As the U.S. government debates the best strategy to neutralize ISIS, it should also consider the wider aspects of the War on Terror it has been fighting for more than a decade.
After September 11, 2001, the U.S. found itself in uncharted territory. Unlike previous wars, our nation was confronting an enemy that could only be identified in vague terms, was scattered geographically, whose command structure was deliberately diffused, who was constantly recruiting new members to its ranks including in America, and who refused to negotiate. It was a new kind of enemy that could not be defeated through conventional warfare.
All that may have changed with the emergence of Islamic State in Iraq and Syria.
On the face of it, ISIS has a lot in common with Al Qaeda, in that they both comprise ruthless militants willing to kill anyone to achieve their aims. Yet that is where the groups part ways, for while Al Qaeda's primary aim has always been the destruction of the Western world and only secondarily the creation of an Islamic caliphate, ISIS wants to create an empire of fanaticism that can stand on its own and be able to enforce its principles of fundamentalist religious belief and brutality on the rest of the world. It is essentially another Nazi empire in the making.
This major difference, however, also alters the nature of the War on Terror that the U.S. has been fighting since 9/11. This particular enemy, which is now the biggest terrorist threat faced by the world, is also paradoxically more vulnerable than smaller groups that have threatened us in the past. ISIS, due to its dreams of Islamic nationhood, is relatively concentrated geographically, easily identifiable because of its own arrogance, and can therefore be targeted by methods of conventional warfare that have failed against terrorists in the past.
There is no doubt, of course, that ISIS will try to retaliate for U.S. intervention in its affairs by terror attacks on our soil, and recent messages posted on Twitter seem to bear this out, but the U.S. has been extremely effective in protecting its own shores since 9/11. As a result of capable (if sometimes imperfect) law enforcement, we have not seen any meaningful incidents since that time, and there is no reason to believe that threats from ISIS are any more serious or likely to be successful.
In short, the War on Terror at home has not changed at all, but the war abroad has, and it is this factor that presents the U.S. with a rare opportunity.
Since the War on Terror began, the U.S. has stumbled its way through it, trying to root out an enemy it couldn't see and whose actions were erratic, if still dangerous. ISIS, on the other hand, has a political ambition that goes beyond its butchery, and has escalated terrorism to an institutional level never seen before. That might seem especially frightening, but is also the tipping point that gives the U.S. and international community the chance to address this scourge in a bigger way. With a successful military campaign against ISIS militants in Iraq and Syria, we may just be able to "win" this particular round.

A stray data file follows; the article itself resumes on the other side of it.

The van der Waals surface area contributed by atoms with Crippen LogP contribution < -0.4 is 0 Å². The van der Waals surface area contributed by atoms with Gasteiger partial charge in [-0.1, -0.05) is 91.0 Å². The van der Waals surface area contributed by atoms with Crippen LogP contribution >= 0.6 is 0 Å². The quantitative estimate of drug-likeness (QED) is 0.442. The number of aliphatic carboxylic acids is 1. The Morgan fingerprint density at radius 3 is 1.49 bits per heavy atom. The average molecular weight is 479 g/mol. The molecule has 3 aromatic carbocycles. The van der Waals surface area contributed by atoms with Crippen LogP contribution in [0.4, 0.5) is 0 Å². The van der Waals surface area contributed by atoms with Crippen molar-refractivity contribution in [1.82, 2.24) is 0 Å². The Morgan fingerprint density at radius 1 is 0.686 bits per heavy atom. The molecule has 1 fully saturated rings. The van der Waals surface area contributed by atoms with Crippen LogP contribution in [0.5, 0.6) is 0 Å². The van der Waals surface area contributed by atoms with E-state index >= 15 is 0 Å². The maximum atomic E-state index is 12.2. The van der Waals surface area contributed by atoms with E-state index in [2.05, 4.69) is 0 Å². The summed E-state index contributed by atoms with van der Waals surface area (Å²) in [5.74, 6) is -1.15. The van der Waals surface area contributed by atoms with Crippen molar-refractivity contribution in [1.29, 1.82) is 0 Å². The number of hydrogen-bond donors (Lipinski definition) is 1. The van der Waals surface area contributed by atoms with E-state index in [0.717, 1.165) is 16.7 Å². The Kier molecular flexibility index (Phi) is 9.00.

The blinding speed at which ISIS is moving also contains another urgent message for the U.S., which is that our dual foreign policy of going after a handful of militant leaders while devoting the rest of our resources to winning over the hearts and minds of people in the Middle East, will take too long to work. Helping Arab nations achieve democracy, economic prosperity, and better education are all good goals but these efforts are unlikely to succeed in the current volatile environment anyway.
As the litany of violence wreaked recently by ISIS against the Yazidis, Kurds, Syrians, and others, of which the beheading of journalist James Foley is a part, demonstrates clearly, there is no time to wait. During the Second World War, British Prime Minister Neville Chamberlain failed to acknowledge the threat posed by Germany and in the process enabled the Nazi war machine to grow to a level where it could not be defeated without a massive global war.
Similarly, the longer fundamentalist forces in the Middle East, whether it be ISIS, Al Qaeda, or others are allowed to ply their vicious trade, the more powerful they will become and the wider the global influence they will attain with sympathizers -- case in point, Douglas McAuthur McCain, an American who died recently while fighting for ISIS. And like the Nazis, with each regional victory that a group like ISIS achieves, it will want to expand outwards to enhance its reach and resources; first toward its oil-rich Arab neighbors like Saudi Arabia and Jordan; then Egypt, Israel, and even further.
Diplomatic solutions and nuanced analyses of regional dynamics are important too but can only be so effective in the face of such menace. After a point, we need to recognize the unpleasant reality facing us -- we have an enemy that cannot be neutralized by diplomacy alone.
Sooner or later, we will have to act, or the terrorist threat that the U.S. has been able to contain since 9/11 could easily morph into yet another avatar of violence more deadly than ISIS. If that sounds excessive, keep in mind that nobody really believed that a group with the ferocity and terrifying potential of ISIS was possible just a few months ago.
The clock is ticking.
Sanjay Sanghoee is a commentator and the author of two thriller novels, available on Amazon and Barnes & Noble. Please visit his website at www.sanghoee.com and follow him on Twitter @sanghoee.
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